• It is quickly becoming our duty as educators in the 21st century to guide our students towards responsible use of social media. We teach sex ed, we teach healthy living, we teach about drugs, we teach character ed., and on and on. We do these things each and every day, yet we are ignoring the aspect of our students' lives that is larger than all of these things (and completely interconnected with them as well). It is our duty to our students to start modeling responsible use of social media and encouraging them to follow our lead. We can no longer afford the veil.
  • Social Media use is becoming our new first impression. In June 2009, a Harris Interactive Poll found that 45% of employers researched social networking sites of prospective employees. This was more than double the percentage of employers stating they did this type of research in June 2008 (22%). What this means is simple - when our students start looking for jobs or applying for college, their use of social media is going to be studied. We must act now to ensure our students are portraying their skills and creativity in a positive way so that they can separate themselves from the pack and create opportunities for themselves that they may otherwise be shut out from.
  • Connected, community based learning is important. By blocking social media use, we are depriving our students of a huge opportunity to allow them to learn in connected ways. Society is moving toward a model of shared knowledge building, where people from all over the world can interact, question, reflect, and reshape thinking in meaningful ways. #edchat itself is a perfect example of this very phenomenon. Blocking our students off from this opportunity is a mistake.
  • In five years, the filters will be gone whether you like it or not. The expansion of wifi networks linked directly into smart phones that are being carried by students each and every day is inevitable. They will have an unfiltered access point in their pocket, whether we want them to or not. Wouldn't it make sense to be proactive? Wouldn't it make sense to guide our students towards responsible, productive use?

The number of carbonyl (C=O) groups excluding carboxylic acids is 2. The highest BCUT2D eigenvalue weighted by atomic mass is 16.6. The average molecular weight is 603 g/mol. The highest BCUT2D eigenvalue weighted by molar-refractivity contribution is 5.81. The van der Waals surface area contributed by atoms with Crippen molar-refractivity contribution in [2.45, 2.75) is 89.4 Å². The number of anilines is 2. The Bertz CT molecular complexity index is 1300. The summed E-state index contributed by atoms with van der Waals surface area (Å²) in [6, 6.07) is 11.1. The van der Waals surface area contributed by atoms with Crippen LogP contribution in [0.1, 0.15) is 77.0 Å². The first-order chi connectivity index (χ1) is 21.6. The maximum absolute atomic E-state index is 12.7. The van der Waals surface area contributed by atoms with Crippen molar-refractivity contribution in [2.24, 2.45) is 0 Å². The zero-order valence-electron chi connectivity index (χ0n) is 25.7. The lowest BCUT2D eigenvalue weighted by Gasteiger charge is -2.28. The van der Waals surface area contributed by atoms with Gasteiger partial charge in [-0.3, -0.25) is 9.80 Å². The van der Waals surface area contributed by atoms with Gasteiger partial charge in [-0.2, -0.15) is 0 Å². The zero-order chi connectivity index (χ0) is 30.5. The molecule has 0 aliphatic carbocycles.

It is my hope that when the filters come down, transparent use will allow everyone in the school system - students, teachers, parents, admin - to grow and utilize social media in responsible, productive ways. Let's stop holding sparsely attended workshops about internet safety and start modeling the process of unlocking the power these highly relevant tools hold for both ourselves and our students!

Comments (87)Sign in or register to postSubscribe to comments via RSS

James Granja's picture

I believe social media should be allowed in schools. It has become a part of a lot of people's lives now. If they say it is to prevent cyberbullying then they are wrong because if someone is going to bully someone over the internet then this could be done right when they get home. Social media is good to keep in touch and should not be banned on computers at school. I do believe that social media should be presented as a positive thing because if you embrace it then people may not be as inclined to bully or use social media in negative ways. Many people communicate over social media sites and that is always a good thing. Cell phones should still be banned from being in a student's pocket because that is a distraction but on a computer there are already sites which you can be distracted so why not make it a positive one like a social network. I believe this will be a good thing to lift the ban on these types of websites.

Tyler Cameron's picture